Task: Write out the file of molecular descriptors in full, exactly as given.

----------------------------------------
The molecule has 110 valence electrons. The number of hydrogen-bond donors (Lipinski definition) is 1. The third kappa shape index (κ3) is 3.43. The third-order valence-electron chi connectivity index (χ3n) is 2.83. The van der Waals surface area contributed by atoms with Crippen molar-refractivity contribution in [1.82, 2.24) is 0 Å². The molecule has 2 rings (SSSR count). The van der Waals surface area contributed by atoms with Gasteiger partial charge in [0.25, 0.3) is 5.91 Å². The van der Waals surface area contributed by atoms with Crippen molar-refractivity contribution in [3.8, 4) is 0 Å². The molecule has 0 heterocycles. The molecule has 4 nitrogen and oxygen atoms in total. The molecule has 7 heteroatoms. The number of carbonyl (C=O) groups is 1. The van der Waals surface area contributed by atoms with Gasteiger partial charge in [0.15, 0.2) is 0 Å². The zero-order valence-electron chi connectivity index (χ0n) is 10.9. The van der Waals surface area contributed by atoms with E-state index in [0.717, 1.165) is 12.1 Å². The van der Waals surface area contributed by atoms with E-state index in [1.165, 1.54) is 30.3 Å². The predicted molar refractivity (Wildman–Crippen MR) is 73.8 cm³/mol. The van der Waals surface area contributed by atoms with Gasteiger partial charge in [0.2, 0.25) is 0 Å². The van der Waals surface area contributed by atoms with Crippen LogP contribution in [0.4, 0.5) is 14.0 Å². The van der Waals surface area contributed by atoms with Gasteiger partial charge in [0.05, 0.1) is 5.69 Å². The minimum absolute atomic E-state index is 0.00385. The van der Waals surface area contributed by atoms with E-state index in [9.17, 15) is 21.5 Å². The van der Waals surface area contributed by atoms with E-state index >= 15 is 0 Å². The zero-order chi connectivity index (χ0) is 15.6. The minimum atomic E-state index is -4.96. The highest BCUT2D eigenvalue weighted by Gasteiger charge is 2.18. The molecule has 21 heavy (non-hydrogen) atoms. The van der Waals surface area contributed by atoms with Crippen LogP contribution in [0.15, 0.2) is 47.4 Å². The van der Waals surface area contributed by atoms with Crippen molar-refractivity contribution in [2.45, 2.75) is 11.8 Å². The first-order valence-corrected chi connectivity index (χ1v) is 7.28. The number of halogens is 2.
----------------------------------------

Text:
The molecule has 110 valence electrons. The number of hydrogen-bond donors (Lipinski definition) is 1. The third kappa shape index (κ3) is 3.43. The third-order valence-electron chi connectivity index (χ3n) is 2.83. The van der Waals surface area contributed by atoms with Crippen molar-refractivity contribution in [1.82, 2.24) is 0 Å². The molecule has 2 rings (SSSR count). The van der Waals surface area contributed by atoms with Gasteiger partial charge in [0.25, 0.3) is 5.91 Å². The van der Waals surface area contributed by atoms with Crippen molar-refractivity contribution in [3.8, 4) is 0 Å². The molecule has 0 heterocycles. The molecule has 4 nitrogen and oxygen atoms in total. The molecule has 7 heteroatoms. The number of carbonyl (C=O) groups is 1. The van der Waals surface area contributed by atoms with Gasteiger partial charge in [0.15, 0.2) is 0 Å². The zero-order valence-electron chi connectivity index (χ0n) is 10.9. The van der Waals surface area contributed by atoms with E-state index in [0.717, 1.165) is 12.1 Å². The van der Waals surface area contributed by atoms with E-state index in [1.165, 1.54) is 30.3 Å². The predicted molar refractivity (Wildman–Crippen MR) is 73.8 cm³/mol. The van der Waals surface area contributed by atoms with Gasteiger partial charge in [0.2, 0.25) is 0 Å². The van der Waals surface area contributed by atoms with Crippen LogP contribution in [0.4, 0.5) is 14.0 Å². The van der Waals surface area contributed by atoms with Gasteiger partial charge in [0.05, 0.1) is 5.69 Å². The minimum absolute atomic E-state index is 0.00385. The van der Waals surface area contributed by atoms with E-state index in [9.17, 15) is 21.5 Å². The van der Waals surface area contributed by atoms with E-state index >= 15 is 0 Å². The zero-order chi connectivity index (χ0) is 15.6. The minimum atomic E-state index is -4.96. The highest BCUT2D eigenvalue weighted by Gasteiger charge is 2.18. The molecule has 21 heavy (non-hydrogen) atoms. The van der Waals surface area contributed by atoms with Crippen LogP contribution in [0.15, 0.2) is 47.4 Å². The van der Waals surface area contributed by atoms with Crippen molar-refractivity contribution in [2.45, 2.75) is 11.8 Å². The first-order valence-corrected chi connectivity index (χ1v) is 7.28. The number of halogens is 2.